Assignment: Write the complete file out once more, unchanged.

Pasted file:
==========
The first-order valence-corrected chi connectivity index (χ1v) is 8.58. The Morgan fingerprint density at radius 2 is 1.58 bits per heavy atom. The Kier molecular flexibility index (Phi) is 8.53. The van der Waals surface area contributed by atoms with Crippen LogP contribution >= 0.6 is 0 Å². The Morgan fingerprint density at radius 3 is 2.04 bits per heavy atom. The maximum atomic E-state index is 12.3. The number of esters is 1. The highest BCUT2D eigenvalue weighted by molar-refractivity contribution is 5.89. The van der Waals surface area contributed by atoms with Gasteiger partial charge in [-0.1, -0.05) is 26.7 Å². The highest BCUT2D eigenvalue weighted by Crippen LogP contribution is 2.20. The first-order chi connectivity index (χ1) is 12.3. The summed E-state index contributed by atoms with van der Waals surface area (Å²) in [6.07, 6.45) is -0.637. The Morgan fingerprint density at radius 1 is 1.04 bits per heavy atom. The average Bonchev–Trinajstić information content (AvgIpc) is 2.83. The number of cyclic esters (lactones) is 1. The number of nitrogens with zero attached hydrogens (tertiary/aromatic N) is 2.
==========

The first-order valence-corrected chi connectivity index (χ1v) is 8.58. The Morgan fingerprint density at radius 2 is 1.58 bits per heavy atom. The Kier molecular flexibility index (Phi) is 8.53. The van der Waals surface area contributed by atoms with Crippen LogP contribution >= 0.6 is 0 Å². The Morgan fingerprint density at radius 3 is 2.04 bits per heavy atom. The maximum atomic E-state index is 12.3. The number of esters is 1. The highest BCUT2D eigenvalue weighted by molar-refractivity contribution is 5.89. The van der Waals surface area contributed by atoms with Gasteiger partial charge in [-0.1, -0.05) is 26.7 Å². The highest BCUT2D eigenvalue weighted by Crippen LogP contribution is 2.20. The first-order chi connectivity index (χ1) is 12.3. The summed E-state index contributed by atoms with van der Waals surface area (Å²) in [6.07, 6.45) is -0.637. The Morgan fingerprint density at radius 1 is 1.04 bits per heavy atom. The average Bonchev–Trinajstić information content (AvgIpc) is 2.83. The number of cyclic esters (lactones) is 1. The number of nitrogens with zero attached hydrogens (tertiary/aromatic N) is 2.